An Ember in the Ashes by Saaba Tahir

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This is a world where the Scholar people have been almost irradicated over the past 500 years, and what’s left of their people are suffering under severe oppression. They aren’t allowed to read, knowledge of how to forge weapons is expressly forbidden, and they can be sold into slavery on a whim, they have no rights to speak of. Most of the Empire’s population is totally fine with this and considers it their right as they conquered the land and therefore own it utterly. The Empire performs raids on their homes if they suspect any deviance from the law. They seize property, burn down their houses, and execute whoever they want without any consequences. This is exactly what happens in the very beginning of the book to one of the main characters, Laia. Her brother has forbidden knowledge of the forges used by the Empire, and they send a Mask to take his sketch book and kill his family. A Mask is a specially trained soldier, all of them have liquid metal masks that bond with their faces – they’re known to be ruthless. Laia’s grandparents were both killed and her brother was hauled off into custody, assumed to be part of the Scholar Rebellion.

This leaves Laia completely alone at 17 years old trying to figure out what she’s going to do now. If she’s found by the Empire it could mean death or slavery, so she seeks out the remnants of the Rebellion, a faction that was once a potent anti-Empire force, but has since taken a fall and it’s struggling along. They agree to help her get her brother out of jail, but in return they want her to spy on one of the most powerful people in the nation, the Commandant at the military school known as Black Cliff. The school that trains the Masks.

At Black Cliff “students” (who I think of more as slaves) are put through an insanely grueling 15 years of training starting at the age of 6. Stepping out of line in the most minuscule of ways can result in a whipping, and trying to run away can lead to their public execution, witnessed by the 3,000 other students attending the school as a warning.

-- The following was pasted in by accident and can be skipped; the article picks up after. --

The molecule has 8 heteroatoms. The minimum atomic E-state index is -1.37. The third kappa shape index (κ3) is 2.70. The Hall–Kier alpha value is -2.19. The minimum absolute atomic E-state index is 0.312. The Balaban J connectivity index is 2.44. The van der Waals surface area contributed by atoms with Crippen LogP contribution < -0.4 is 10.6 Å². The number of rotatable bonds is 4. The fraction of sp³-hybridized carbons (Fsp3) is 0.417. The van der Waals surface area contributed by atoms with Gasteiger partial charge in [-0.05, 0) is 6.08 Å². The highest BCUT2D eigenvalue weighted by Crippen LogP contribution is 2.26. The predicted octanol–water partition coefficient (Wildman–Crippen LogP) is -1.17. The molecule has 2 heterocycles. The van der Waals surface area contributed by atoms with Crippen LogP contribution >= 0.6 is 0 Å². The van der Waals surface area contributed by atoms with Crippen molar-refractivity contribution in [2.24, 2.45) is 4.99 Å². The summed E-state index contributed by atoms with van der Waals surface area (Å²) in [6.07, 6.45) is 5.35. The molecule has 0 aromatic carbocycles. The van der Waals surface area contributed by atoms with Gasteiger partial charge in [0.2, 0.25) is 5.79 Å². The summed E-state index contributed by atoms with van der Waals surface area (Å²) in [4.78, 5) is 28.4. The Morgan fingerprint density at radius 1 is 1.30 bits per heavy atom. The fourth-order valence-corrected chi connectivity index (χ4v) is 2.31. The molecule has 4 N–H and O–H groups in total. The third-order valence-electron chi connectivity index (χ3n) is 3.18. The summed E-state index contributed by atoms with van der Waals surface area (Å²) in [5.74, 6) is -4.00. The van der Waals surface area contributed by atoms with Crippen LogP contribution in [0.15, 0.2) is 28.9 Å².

The other POV, Elias, is a Black Cliff student training to be a Mask, and he’s also the son of the Commandant. His mother doesn’t take it easy on him just because he’s her son, it’s quite the opposite. She hates him, she calls him her biggest and only mistake in life, and regrets not killing him as a child. The Emperor is dying and a new one has to be chosen because he has no male heir. There’s a trial to be had at the school to determine the successor, and it’s a bit like Hunger Games where it pits the kids against each other and only the strong survive, with the two losers to be executed at the end even if they survive the trial itself. The winner will become the Emperor, and the second place student will be his second in command, a title known as the Blood Shriek.

These two POV’s intersect when Laia poses as a slave to serve the Commandant – and yes, it’s a romance substory. It’s actually a pretty complex love story since both POV’s are romantically interested in a couple other people, so it’s not just a love triangle, it’s like a love pentagon. As is typical with me, this was my least favorite part of the story.

I think my favorite part of the book was the world building. Wraiths, Jins, Ghouls, Sand Ifrits are all part of the lore of the world, the legends are known by everyone, but not everyone believes in them. The two MC’s of this book are on the skeptical side of things, each having their own reasons for not believing in immortal beings that can read minds, or ghouls that prey on those in deep emotional pain. However, as the book goes on these are introduced one by one, and both of the MC’s have to deal with this revelation that the old creatures of myth are real and coming back.

After both of the characters go through several close calls and they were saved in the nick of time I felt like the story lacked an edge because I knew they were going to make it out whenever another dangerous situation would arise. This is a YA novel, so I wasn’t expecting a bunch of character deaths, but it did get a little tiresome to constantly see them in ‘danger’ and not really feel like they were actually in danger. Now, some pretty awful stuff does happen to Laia, she doesn’t make it through unscathed, and for a YA novel, the threat of rape was a little over abundant IMHO.

For all its flaws, I still found this to be a decently entertaining book, I listened to it on audio and I kept listening because damnit, I wanted to know what happened. I actually picked up the second book in the series as well and will get to it at some point. So, all in all, it’s not something I’m dropping everything else to read, but I do intend to continue on.


  • dual povs
  • oppressed society
  • ghouls, jins, wraiths
  • romance
  • love pentagons
  • darker stories


  • Plot: 11/15
  • Characters: 12/15
  • World Building: 13/15
  • Writing: 12/15
  • Pacing: 11/15
  • Originality: 11/15
  • Personal Enjoyment: 7.5/10

Final Score: 77.5/100 = 3.8 stars, recommended for target audience





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